Saturday night, an amateur fighter had a medical emergency in the middle of the ring between rounds of his first amateur fight.
Professional fighters said stepping into a cage and going toe to toe with another person looking to knock you out is not for the untrained or unprepared.
At a professional level, the details of a fight are managed to protect the health of the fighters. Weight classes, skill levels, overall health and fitness are all looked at before the two athletes are allowed to compete.
At the amateur level, at least in Missouri, pros say regulations meant to keep fighters safe are lax at best.
Fifteen-year veteran Tara LaRosa said it’s the wild west.
Unlike New Jersey, where LaRosa is from, the state of Missouri does not sanction fights. They approve independent sanctioning bodies to do that instead.
LaRosa said that creates a dangerous situation for amateurs, especially those who are too eager to get in the cage and need to be protected from themselves.
Jayson Cooper, the founder and owner of Spire MMA Sanctioning, said there are about 18 sanctioning bodies in Missouri.
For 10 years, he has worked with some of them, and he said he took issue with how many of them did things.
“Some would forget to enforce rules for particular promoters, others would just turn their backs and, you know, close their eyes where certain things happened because they were just there for money,” said Cooper.
He also said his operation is the only one in the state requiring amateurs to get blood-work done. This helps identify fighters who may have Hepatitis-C and HIV. This is not an explicitly stated requirement from the state.
According to a statement from the Missouri’s Office of Athletics, sanctioning bodies “must comply with 20 CSR 2040-3.030 (C) 1. which ensure that bouts do not unreasonably endanger the health of competitors by requiring pre-bout physicals, excluding the medically unfit from competition, requiring the attendance of physicians at ringside.”
Cooper says, he has attended sanctioned events where physicians and ambulances were not on site.
Saturday night, the 33-year-old rookie stepped into the ring, he was carried out on a stretcher after suffering a cardiac arrest between rounds. LaRosa was there and doesn’t think he should have been in the ring in the first place.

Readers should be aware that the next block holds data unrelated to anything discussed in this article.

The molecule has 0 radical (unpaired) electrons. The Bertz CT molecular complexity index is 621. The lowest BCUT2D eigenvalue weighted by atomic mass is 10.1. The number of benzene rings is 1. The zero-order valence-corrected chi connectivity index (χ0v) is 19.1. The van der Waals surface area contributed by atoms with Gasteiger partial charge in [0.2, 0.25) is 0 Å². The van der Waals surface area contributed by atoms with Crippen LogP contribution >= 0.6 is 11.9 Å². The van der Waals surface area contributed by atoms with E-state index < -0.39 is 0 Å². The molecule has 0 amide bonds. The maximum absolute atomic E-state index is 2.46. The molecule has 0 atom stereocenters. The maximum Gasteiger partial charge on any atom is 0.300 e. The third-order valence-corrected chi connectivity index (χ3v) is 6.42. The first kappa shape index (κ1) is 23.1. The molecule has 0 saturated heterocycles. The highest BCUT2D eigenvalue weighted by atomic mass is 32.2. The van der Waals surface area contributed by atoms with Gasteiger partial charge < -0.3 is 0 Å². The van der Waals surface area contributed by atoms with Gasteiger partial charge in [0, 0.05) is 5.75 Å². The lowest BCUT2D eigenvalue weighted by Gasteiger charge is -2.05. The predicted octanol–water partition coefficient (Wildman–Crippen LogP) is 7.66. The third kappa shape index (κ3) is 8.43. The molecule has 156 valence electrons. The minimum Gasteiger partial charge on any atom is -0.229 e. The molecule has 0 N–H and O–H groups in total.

“This scares the hell out of me, because somebodies going to get hurt, as we may have seen,” said LaRosa. “We need more regulation and it needs to be taken over by the state.”
As of Monday, the fighter was in stable condition in the ICU at the hospital awaiting the results of a few tests. If they come back favorably, he may be released in the next few days.
As a professional, LaRosa must undergo a number of physicals, an eye exam, get bloodwork done, and have her head checked before she gets into the cage.
Because she is over 35-years-old, she has to get an MRI or CT Scan annually, depending on which state in which she is fighting. Fighters under 35 must get them every 3 years.
Because of the cost, the health of many amateur fighters is not tracked as closely, and neither is drug use.
The restrictions in place for professional fighters when it comes to event security are drastically different as well.
Once a professional checks-in, no one but their team of trainers can get near them. At the amateur level, often family and friends wander unchecked backstage at fights.
In most cases, professionals can’t bring food or drink into their preparation rooms. The same is not done for amateurs, and you never know if your opponent has ingested something that will put you or them at risk during a fight, such as a narcotic.
Ultimately, both Cooper and LaRosa want to see Missouri take over sanctioning duties from the independent agencies currently doing the work.
They say it will streamline rules, of which there are multiple variations across the state, and raise the quality of safety for amateurs.